Ambassadors to London from every Arab country reportedly penned a letter to UK Prime Minister Liz Truss urging her not to go ahead with a plan she’s weighing to move the British embassy in Tel Aviv to Jerusalem.
The Arab ambassadors wrote that such a move would be “illegal and ill-judged,” The Guardian reported on Friday.
The letter was sent last week, just before Truss traveled to New York where she spoke before the United Nations General Assembly and also met with Israeli Prime Minister Yair Lapid, whom she informed that her office would be engaging in a review of the embassy’s current location.
Signatories of the letter included the United Arab Emirates and Bahrain, who signed the Abraham Accords with Israel in 2020 along with Morocco, which normalized ties with Israel shortly thereafter.
The report said that the countries who back the Abraham Accords have been the most ardent opponents to a possible British embassy move as they fear that their decision to embrace Israel will be viewed as what led countries to subsequently break the supposed taboo of moving their missions to Jerusalem.
Similar objections have been raised by the UK’s European allies, according to The Guardian.
Israel views Jerusalem as its undivided capital, while most of the international community does not recognize it as such and deems the final borders of the city as dependent on peace talks between Israel and the Palestinians.
Only the US, Guatemala, Kosovo and Honduras have opened embassies in Jerusalem. Other countries, including Hungary, the Czech Republic, Serbia, and Australia, have official trade or defense branches in Jerusalem.
While The Guardian did not cite any sources for its reporting, it said that some Arab diplomats have even warned that moving the British embassy to Jerusalem could place a long-negotiated free trade agreement between the UK and the Gulf Cooperation Council at risk, even as its set to be signed at the end of the year.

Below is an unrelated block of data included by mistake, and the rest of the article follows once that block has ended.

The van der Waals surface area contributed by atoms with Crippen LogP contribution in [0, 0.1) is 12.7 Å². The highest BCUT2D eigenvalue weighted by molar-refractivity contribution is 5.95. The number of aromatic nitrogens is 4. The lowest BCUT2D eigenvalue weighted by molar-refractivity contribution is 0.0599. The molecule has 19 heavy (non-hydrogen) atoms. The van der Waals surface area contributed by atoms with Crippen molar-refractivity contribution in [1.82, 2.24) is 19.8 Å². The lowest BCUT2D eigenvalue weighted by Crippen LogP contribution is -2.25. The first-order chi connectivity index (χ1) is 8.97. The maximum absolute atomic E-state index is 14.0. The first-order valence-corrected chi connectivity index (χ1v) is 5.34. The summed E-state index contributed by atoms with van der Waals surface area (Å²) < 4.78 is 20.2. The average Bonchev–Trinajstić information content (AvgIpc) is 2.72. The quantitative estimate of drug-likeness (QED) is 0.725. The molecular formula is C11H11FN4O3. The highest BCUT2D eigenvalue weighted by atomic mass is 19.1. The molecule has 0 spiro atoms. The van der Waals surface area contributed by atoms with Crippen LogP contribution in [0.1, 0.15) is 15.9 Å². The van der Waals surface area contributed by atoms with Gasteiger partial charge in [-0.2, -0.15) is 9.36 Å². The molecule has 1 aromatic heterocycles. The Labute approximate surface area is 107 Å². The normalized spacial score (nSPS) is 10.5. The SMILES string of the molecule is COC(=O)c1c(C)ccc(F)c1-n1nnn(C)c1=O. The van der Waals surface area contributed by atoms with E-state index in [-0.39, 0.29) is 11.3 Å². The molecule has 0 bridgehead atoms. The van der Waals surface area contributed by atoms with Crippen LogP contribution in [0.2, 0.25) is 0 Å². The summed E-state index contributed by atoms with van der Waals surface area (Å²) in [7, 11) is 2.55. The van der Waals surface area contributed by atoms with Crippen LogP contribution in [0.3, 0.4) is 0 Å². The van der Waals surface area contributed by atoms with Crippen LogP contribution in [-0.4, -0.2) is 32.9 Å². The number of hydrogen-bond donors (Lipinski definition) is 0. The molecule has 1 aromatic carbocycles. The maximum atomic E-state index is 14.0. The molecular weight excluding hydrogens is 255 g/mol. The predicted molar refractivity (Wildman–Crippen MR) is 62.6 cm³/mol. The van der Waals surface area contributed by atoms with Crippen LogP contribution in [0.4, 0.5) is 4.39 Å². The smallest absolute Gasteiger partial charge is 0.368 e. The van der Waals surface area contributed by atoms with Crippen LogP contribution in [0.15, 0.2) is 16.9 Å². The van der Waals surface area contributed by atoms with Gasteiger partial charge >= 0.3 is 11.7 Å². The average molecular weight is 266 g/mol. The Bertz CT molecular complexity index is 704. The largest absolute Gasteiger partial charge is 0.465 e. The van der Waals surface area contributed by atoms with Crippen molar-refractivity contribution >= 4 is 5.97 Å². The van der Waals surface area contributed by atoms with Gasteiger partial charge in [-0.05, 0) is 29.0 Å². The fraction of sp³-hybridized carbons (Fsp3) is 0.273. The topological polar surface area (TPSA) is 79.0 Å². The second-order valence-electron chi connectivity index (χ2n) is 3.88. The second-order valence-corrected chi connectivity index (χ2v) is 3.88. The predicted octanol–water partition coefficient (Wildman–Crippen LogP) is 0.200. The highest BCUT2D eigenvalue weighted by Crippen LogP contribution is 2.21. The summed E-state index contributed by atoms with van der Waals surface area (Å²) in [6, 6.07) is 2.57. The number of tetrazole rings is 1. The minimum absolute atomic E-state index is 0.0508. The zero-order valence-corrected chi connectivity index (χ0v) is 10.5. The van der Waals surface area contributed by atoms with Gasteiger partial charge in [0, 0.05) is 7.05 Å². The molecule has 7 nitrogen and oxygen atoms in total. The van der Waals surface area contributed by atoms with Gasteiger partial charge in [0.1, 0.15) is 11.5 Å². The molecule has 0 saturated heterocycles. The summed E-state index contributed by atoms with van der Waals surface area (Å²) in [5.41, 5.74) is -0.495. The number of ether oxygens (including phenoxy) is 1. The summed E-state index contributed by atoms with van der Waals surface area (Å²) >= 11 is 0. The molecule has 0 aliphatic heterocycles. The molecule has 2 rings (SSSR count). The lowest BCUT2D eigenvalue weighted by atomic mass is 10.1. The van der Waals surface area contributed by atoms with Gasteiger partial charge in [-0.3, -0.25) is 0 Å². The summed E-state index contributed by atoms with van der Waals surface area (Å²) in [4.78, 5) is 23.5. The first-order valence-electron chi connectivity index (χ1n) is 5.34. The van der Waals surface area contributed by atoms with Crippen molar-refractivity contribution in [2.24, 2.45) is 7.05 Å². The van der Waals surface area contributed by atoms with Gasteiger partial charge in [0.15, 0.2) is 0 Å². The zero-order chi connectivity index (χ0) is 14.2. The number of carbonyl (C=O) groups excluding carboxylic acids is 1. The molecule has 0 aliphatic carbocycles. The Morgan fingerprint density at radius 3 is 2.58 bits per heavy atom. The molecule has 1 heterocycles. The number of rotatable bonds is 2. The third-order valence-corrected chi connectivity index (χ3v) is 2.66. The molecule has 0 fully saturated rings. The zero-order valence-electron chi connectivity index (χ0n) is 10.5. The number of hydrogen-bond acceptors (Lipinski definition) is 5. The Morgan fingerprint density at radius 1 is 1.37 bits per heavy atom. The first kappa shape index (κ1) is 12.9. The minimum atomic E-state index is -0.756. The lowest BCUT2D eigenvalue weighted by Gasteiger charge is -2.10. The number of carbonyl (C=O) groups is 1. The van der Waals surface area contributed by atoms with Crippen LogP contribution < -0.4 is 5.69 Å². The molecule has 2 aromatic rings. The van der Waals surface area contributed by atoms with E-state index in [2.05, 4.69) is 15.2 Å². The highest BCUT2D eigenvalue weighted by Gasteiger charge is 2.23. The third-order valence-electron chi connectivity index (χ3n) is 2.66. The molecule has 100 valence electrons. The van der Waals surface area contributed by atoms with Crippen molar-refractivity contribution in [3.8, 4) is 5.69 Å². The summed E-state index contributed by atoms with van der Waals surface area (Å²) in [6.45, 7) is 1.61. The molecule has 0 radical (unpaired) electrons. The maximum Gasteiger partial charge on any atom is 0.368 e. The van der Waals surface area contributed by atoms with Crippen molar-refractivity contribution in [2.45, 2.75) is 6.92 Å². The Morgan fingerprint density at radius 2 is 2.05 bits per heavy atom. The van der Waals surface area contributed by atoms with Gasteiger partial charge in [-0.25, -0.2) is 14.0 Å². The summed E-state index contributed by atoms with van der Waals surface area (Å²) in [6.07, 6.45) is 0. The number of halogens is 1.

Palestinian Authority’s envoy to the UK Husam Zomlot warned in a statement: “Any embassy move would be a blatant violation of international law and the UK’s historic responsibilities. It undermines the two-state solution and inflames an already volatile situation in Jerusalem, the rest of the occupied territories, and among communities in the UK and worldwide. It would be disastrous.”
An unnamed former British diplomat told The Guardian that Truss was a “pound-shop Trump” seeking to emulate the former president who was the first to make such a move in 2018. “She seems to think she should ape Donald Trump. The difference is that the US is big enough to get its way in the Middle East. The UK is not. If the UK shifted its embassy it would have a domino effect among some countries in the European Union, such as Hungary, but probably not, and will damage British interest in the Arab world.”
When Trump announced his plan to relocate the US embassy in 2017, then-UK prime minister Theresa May was critical.
Truss, however, told the UK’s Conservative Friends of Israel last month, before she became prime minister, that she would review the UK’s decision to remain in Tel Aviv if she became the British leader.
“I understand the importance and sensitivity of the location of the British Embassy in Israel. I’ve had many conversations with my good friend Prime Minister Yair Lapid on this topic,” she said.
Since the announcement, Truss has come under intense domestic pressure after her government announced a financial plan that fueled a crisis in an already struggling economy.